Patients with UDT presented with advanced stage as compared to normally descended testis. [16],[17] Chivlers et al. [18] found 75% stage I disease in the normally descended testis as compared to 38% in UDT. In our series, only one case presented in stage I. Stages I and IIb tumors in UDT as per protocol should be managed either by radiotherapy or retroperitoneal node dissection. Kulkarni et al. [16] managed stages I and IIb either by radiotherapy or retroperitoneal node dissection, giving three- and five-year survival of 11/11 (100%) and 7/7 (100%), respectively. In our study, stage I and IIb cases were given induction chemotherapy and were recurrence free after four months (stage I case) and 39 months (stage IIb case) of follow-up. In the study by Kulkarni et al., [16] patients in stages IIc and III received induction chemotherapy (VAB-6) first and showed complete response (CR) in four (45%) and partial response (PR) in five (55%). In our study, patients in stages IIc and IIIB received induction chemotherapy (BEP-3) alone and nine cases (64%) had complete response and three cases (21.4%) had partial response.

In our study, the high overall tumor response rate confirms that these tumors in UDT responds well to chemotherapy alone, and induction chemotherapy is a good option for the management for low as well as advanced stage of UDT tumors. Therefore, we can avoid technically challenging surgical intervention in such a situation and preserve them only for selected cases.


   Conclusion Top


Surgical removal of the primary tumor in an UDT with or without bulky metastasis is technically challenging. It further delays induction of chemotherapy by at least three weeks. Primary chemotherapy with combination regimen (BEP) may be offered in such cases. Three cycles of standard cisplatin-based chemotherapy are sufficient to achieve optimal response in such situations. Although our series is small, it sheds light on the role of primary chemotherapy alone in tumors in UDT. A large series and long follow-up will ascertain the efficacy of primary chemotherapy in bulky tumors in UDT.

 
   References Top

1.Thong M, Lim C, Fatimah H. Undescended testes: Incidence in 1,002 consecutive male infants and outcome at 1 year of age. Pediatr Surg Int 1998;13:37-41.  Back to cited text no. 1
[PUBMED]    
2.Scorer CG, Farrington GH. Congenital deformities of the testis and epididymitis. New York: Appleton Century Crofts; 1971. p. 52.  Back to cited text no. 2
    
3.Wein AJ, Kavoussi LR, Novick AC, Partin AW, Peters CA. CRYPTORCHIDISM Campbell-Walsh urology. 9 th ed. Philadelphia: Saunders Elsevier; 2007. p. 3763-4.  Back to cited text no. 3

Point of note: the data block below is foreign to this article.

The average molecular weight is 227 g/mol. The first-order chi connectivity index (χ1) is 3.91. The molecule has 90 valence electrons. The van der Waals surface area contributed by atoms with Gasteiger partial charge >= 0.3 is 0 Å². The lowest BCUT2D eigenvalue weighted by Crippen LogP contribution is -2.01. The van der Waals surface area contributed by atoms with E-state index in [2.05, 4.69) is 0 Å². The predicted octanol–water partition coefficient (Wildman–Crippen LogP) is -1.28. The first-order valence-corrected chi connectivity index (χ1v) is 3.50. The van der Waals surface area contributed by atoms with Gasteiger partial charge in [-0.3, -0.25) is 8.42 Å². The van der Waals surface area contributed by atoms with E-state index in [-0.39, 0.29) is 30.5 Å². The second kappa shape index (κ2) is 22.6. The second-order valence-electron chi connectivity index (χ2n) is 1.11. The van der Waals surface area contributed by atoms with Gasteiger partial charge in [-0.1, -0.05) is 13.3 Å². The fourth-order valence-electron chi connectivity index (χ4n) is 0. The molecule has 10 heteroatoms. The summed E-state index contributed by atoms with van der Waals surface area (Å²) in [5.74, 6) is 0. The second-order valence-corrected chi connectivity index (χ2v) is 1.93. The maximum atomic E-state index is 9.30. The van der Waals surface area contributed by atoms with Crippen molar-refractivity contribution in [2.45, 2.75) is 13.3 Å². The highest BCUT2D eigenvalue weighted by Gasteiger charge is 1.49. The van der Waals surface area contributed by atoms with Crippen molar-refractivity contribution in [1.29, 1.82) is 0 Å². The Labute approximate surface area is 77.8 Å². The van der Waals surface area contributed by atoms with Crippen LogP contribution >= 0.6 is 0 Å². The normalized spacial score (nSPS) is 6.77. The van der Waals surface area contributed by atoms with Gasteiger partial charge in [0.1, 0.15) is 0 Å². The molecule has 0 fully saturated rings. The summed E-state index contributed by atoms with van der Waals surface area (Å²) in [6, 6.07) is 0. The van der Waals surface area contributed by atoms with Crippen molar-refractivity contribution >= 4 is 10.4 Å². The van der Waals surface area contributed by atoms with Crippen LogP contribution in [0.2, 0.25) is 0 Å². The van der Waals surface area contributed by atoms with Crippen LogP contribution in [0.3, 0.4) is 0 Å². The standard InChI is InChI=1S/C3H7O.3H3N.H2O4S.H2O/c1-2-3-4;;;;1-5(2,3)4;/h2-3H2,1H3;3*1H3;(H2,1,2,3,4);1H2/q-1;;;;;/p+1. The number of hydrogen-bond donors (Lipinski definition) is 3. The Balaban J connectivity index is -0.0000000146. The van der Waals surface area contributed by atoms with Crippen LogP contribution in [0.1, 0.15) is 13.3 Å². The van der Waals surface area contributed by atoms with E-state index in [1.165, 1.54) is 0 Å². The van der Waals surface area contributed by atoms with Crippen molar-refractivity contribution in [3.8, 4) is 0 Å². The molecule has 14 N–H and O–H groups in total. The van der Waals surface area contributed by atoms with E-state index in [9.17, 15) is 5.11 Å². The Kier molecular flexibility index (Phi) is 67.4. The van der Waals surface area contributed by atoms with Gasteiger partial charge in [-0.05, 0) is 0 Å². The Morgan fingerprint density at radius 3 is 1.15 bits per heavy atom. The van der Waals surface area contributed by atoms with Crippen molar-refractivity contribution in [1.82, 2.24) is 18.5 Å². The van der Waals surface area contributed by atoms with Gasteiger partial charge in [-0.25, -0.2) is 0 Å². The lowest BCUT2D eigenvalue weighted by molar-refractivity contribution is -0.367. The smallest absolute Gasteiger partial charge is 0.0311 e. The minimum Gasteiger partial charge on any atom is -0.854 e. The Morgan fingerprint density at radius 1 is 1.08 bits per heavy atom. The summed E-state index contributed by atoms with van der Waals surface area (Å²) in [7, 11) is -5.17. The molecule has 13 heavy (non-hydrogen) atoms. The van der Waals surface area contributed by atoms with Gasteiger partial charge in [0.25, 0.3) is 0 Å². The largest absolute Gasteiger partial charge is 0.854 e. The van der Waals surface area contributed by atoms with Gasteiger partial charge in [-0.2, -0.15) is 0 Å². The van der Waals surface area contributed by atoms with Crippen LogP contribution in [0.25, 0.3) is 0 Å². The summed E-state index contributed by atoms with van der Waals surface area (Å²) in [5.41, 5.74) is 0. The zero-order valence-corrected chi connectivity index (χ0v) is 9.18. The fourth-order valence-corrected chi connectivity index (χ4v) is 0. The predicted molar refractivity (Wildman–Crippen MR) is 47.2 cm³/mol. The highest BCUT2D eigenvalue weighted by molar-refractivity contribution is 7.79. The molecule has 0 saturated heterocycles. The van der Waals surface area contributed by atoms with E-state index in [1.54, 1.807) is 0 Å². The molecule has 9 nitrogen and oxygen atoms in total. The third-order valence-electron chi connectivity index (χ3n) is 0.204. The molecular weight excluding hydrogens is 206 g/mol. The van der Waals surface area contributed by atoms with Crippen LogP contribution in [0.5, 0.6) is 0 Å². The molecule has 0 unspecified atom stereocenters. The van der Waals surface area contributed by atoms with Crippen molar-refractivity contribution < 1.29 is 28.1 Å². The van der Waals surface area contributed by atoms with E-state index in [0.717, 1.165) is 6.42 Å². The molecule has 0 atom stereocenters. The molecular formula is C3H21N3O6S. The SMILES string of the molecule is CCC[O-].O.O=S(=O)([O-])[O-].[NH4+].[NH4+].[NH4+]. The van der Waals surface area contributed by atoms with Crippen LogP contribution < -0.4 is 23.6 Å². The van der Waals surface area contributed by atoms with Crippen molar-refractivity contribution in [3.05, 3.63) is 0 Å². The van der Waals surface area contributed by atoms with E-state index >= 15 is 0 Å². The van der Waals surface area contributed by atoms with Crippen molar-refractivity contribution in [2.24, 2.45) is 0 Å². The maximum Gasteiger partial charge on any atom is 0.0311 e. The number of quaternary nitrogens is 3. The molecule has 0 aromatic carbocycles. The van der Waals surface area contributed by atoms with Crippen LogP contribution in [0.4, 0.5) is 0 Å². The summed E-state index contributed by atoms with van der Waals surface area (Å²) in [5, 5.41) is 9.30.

4.Whitaker RH. Management of the undescended testis. Br J Hosp Med 1970;4:25.  Back to cited text no. 4
    
5.Henderson BE, Benton B, Jing J, Yu MC, Pike MC. Risk factors for cancer of the testis in young men. Int J Cancer 1979;23:598-602.  Back to cited text no. 5
    
6.Schottenfeld D, Warshauer ME, Sherlock S, Zauber AG, Leder M, Payne R. The epidemiology of testicular cancer in young adults. Am J Epidemiol 1980;112:232-46.  Back to cited text no. 6
    
7.Farrer JH, Walker AH, Rajfer J. Management of the postpubertal cryptorchid testis: A statistical review. J Urol 1985;134:1071-6.  Back to cited text no. 7
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8.Mathers MJ, Sperling H, Rübben H, Roth S. The undescended testis: Diagnosis, treatment and long-term consequences. Dtsch Arztebl Int 2009;106:527-32.  Back to cited text no. 8
    
9.Martin DC. Malignancy in the cryptorchid testis. Urol Clin North Am 1982;9:371-6.  Back to cited text no. 9
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10.Pettersson A, Richiardi L, Nordenskjoid A, Kaijser M, Akre O. Age at surgery for undescended testis and risk of testicular cancer. N Engl J Med 2007;356:1835-41.  Back to cited text no. 10
    
11.Mostofi FK. Proceedings: Testicular tumors: Epidemiologic, etiologic and pathologic features. Cancer 1973;32:1186-201.  Back to cited text no. 11
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12.Swerdlow AJ, Higgins CD, Pike MC. Risk of testicular cancer in a cohort of boys with cryptorchidism. BMJ 1997:314:1507-11.  Back to cited text no. 12
    
13.Husseiny GE. Germ cell tumors in undescended testis-Prognostic factors and treatment outcome. J Egyptian Nat Cancer Inst 2001:13:209-14.  Back to cited text no. 13
    
14.Botata MA, Whitmore WF Jr, Chu FC, Hilaris BS, Loh J, Grabstald H, et al. Cryptorchism and testicular cancer. J Urol 1980;124:382-7.   Back to cited text no. 14
    
15.Coupland CA, Chilvers CE, Davey G, Pike MC, Oliver RT, Forman D. Risk factors for testicular germ cell tumors by histological tumor type. United Kingdom Testicular Cancer Study Group. Br J Cancer 1999;80:1859-63.  Back to cited text no. 15
[PUBMED]    
16.Kulkarni JN, Kamat MR. Tumors in undescended testis. J Surg Oncol 1991;46:257-260.  Back to cited text no. 16
    
17.Botata MA, Chu FC, Hilaris BS, Whitmore WF, Golbey RB. Testicular cancer in cryptorchids. Cancer 1982;49:1023-30.  Back to cited text no. 17
    
18.Chilvers C, Dudley NE, Gough MH, Jackson MB, Pike MC. Undescended testis: The effect of treatment on subsequent risk of subfertility and malignancy. J Pediatr Surg 1986;21:691-6.  Back to cited text no. 18